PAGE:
Best of the West: Wildfire preparations; NREL expansion; A new transmission line, A new geothermal facility; A new access point for public lands; and Chief Standing Bear’s historic stamp

The Western Governors' Association keeps you updated on the latest news in the West. Here are the top stories for the week starting May 29, 2023. (Photos courtesy of  wiratgasem, Jesse Paul, NREL, The Big Snowy Mountain Wildlife Management Area, and the U.S. Postal Service).     

May was National Fire Prevention Month and unfortunately, despite a wet spring, many of us in the West are already feeling the effects of wildfire as smoke inundates several communities throughout the region.

So what are western states doing to prepare for this year’s “wildfire season”?  

Many have begun large-scale mitigation projects in high-risk areas.

The Nevada Division of State Lands announced that it will receive $1.4 million for hazardous fuels reduction at Marlette Lake, on Lake Tahoe’s East Shore. 

Rocky Mountain Power is updating its transmission and distribution lines from Utah Olympic Park to downtown Park City. It’s part of a six-state, half-a-billion-dollar, improvement project designed to prevent and mitigate wildfires, particularly those caused by electrical disturbances.

Three national forests in Colorado received $47 million to develop wildfire fuel breaks, which have proven to be an effective strategy for protecting critical infrastructure and resources, especially watersheds. Wildland crews also use the fuel breaks as safe spaces to work while battling fires or assisting with prescribed burns.

Taos County in New Mexico developed a “Mayordomo Program” in partnership with the U.S. Forest Service that pays local woodcutters $300 an acre for fire mitigation projects. The agreement even allows those who take part in the program to use the trees for personal use or sale.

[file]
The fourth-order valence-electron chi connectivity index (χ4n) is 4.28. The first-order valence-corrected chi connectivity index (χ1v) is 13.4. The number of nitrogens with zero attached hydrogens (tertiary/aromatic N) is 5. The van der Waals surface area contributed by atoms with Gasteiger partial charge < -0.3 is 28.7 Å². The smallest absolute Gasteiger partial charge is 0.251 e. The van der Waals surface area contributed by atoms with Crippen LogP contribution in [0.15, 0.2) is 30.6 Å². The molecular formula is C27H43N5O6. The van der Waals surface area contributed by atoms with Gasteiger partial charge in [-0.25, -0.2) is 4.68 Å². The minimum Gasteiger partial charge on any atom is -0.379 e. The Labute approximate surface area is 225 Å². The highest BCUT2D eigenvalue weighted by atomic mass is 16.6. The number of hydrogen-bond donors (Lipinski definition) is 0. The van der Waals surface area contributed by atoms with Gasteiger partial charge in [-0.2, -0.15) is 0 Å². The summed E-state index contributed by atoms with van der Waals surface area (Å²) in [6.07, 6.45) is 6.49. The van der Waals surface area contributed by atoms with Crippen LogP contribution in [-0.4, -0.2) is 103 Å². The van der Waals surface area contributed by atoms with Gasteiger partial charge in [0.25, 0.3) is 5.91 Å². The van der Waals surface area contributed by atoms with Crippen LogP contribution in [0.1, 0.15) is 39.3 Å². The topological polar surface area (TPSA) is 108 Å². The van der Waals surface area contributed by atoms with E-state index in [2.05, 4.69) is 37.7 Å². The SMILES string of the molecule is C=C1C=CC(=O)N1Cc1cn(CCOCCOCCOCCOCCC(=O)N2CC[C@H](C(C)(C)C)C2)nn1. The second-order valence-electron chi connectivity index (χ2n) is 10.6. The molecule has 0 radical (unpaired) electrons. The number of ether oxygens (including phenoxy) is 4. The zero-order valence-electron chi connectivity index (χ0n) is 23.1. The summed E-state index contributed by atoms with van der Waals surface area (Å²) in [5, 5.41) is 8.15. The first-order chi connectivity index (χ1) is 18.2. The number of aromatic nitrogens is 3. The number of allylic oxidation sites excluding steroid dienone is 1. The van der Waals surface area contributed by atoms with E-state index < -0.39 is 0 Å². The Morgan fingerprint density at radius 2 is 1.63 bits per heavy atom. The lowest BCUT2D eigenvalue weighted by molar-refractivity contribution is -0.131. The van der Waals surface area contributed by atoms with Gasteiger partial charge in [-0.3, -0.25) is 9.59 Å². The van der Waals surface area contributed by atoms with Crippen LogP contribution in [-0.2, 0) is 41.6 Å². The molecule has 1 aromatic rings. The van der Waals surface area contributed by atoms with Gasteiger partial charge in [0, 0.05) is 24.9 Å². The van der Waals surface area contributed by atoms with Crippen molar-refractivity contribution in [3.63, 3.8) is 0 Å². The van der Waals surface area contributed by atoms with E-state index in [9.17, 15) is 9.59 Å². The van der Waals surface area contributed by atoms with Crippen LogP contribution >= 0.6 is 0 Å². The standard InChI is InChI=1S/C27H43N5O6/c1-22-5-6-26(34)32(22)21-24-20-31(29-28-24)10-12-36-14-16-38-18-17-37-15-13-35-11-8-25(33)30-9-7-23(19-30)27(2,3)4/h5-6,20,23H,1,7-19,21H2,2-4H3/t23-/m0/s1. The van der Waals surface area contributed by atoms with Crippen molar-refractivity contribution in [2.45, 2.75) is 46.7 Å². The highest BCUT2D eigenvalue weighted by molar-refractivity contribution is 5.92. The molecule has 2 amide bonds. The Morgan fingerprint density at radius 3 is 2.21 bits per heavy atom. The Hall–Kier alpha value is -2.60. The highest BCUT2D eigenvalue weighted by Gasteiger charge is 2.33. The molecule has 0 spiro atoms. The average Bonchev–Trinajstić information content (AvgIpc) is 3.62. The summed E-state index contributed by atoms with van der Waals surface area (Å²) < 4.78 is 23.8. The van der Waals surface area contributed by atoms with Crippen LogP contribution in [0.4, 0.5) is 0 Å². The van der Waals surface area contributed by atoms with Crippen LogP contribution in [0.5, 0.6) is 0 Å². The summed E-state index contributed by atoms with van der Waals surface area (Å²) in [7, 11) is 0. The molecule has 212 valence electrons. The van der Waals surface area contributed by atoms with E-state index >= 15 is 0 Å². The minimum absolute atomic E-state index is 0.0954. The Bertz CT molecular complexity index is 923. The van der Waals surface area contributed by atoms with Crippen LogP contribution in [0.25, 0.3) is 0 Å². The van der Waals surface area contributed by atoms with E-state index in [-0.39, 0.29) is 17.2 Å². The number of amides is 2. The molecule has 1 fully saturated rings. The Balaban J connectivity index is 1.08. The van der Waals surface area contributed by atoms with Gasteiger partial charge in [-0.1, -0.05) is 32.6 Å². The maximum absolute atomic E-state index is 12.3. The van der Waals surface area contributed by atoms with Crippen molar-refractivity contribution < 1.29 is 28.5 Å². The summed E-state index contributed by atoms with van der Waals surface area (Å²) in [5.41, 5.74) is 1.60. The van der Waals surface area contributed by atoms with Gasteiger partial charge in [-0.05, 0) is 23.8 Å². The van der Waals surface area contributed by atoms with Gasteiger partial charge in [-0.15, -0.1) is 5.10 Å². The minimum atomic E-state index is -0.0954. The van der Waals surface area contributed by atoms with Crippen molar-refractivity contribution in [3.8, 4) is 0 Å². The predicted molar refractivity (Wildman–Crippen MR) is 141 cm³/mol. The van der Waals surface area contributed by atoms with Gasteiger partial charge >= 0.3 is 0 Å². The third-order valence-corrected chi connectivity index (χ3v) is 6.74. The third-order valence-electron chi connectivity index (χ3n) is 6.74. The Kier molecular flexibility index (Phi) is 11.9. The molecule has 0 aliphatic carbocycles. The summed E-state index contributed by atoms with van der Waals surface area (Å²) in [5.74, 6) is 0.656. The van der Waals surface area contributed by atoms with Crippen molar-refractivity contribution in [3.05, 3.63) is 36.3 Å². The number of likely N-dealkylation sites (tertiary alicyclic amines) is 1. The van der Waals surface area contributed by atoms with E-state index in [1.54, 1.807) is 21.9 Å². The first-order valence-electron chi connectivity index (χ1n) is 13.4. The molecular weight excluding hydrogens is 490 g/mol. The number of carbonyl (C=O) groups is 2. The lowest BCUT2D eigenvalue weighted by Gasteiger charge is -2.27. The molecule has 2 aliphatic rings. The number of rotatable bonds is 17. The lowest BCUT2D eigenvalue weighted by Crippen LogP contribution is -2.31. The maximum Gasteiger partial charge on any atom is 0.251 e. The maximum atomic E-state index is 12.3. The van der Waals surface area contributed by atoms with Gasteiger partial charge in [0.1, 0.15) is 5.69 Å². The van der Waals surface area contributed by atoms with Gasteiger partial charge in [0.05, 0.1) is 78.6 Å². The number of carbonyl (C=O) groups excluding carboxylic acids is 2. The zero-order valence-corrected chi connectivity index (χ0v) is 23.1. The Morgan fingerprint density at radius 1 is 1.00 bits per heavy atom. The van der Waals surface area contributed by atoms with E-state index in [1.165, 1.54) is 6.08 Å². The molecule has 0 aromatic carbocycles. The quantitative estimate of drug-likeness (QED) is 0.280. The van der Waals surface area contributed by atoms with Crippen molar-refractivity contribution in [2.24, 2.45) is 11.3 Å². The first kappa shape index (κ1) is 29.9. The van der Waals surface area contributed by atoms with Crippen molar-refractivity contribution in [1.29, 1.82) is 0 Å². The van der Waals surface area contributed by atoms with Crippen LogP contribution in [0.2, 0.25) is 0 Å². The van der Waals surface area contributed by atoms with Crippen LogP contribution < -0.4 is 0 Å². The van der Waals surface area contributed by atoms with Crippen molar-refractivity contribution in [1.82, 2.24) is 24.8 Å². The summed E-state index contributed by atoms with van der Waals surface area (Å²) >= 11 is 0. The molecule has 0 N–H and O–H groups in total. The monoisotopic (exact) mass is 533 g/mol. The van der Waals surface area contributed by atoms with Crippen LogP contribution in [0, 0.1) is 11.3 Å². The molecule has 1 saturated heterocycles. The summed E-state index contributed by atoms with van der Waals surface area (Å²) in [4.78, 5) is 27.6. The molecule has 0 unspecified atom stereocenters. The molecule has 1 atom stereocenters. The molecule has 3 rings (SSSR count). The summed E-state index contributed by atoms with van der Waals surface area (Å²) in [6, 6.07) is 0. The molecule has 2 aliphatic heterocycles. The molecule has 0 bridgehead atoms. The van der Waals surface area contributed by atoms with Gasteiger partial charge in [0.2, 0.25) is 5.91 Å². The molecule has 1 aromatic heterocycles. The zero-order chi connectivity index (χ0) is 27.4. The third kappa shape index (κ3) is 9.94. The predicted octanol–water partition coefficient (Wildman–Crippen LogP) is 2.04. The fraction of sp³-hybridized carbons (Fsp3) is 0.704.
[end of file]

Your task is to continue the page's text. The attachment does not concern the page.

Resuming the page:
The Loveland City Council, which represents a city in Colorado that was devastated by the Marshall Fire, adopted a new slate of fire safety codes that includes measures aimed at making future neighborhoods more resistant to fire damage and spread.

The National Center for Atmospheric Research in Boulder, Colorado, which was threatened by a fire in 2022, brought up a herd of cattle to graze the hillside south of the research facility in Boulder. By grazing, the cattle reduce vegetation that can become fuel for a wildfire and stop the spread of invasive plants.

Many western states are also investing in new technology to better protect communities from wildfires.

Colorado Governor Jared Polis signed a bill allocating $26 million to buy another “Firehawk,” a Black Hawk helicopter that’s been converted from military operations specifically to fight fires. The Firehawk’s top speed is about 160 mph, and it can quickly slurp up and drop 1,000 gallons of water.

The Salt River Project in Arizona is in the process of installing AI-enabled cameras that can detect smoke in remote areas from up to 10 miles away, enhancing the company’s ability to safeguard transmission towers and limit damage to property and wilderness regions.

Portland General Electric, Oregon’s largest electricity company, is investing more than $20 million in its wildfire mitigation and resiliency plan this year, which includes increasing inspections of utility poles, expanding what it considers “high-risk zones” and deploying more advanced technology – like high-def AI cameras – to detect wildfires across the region.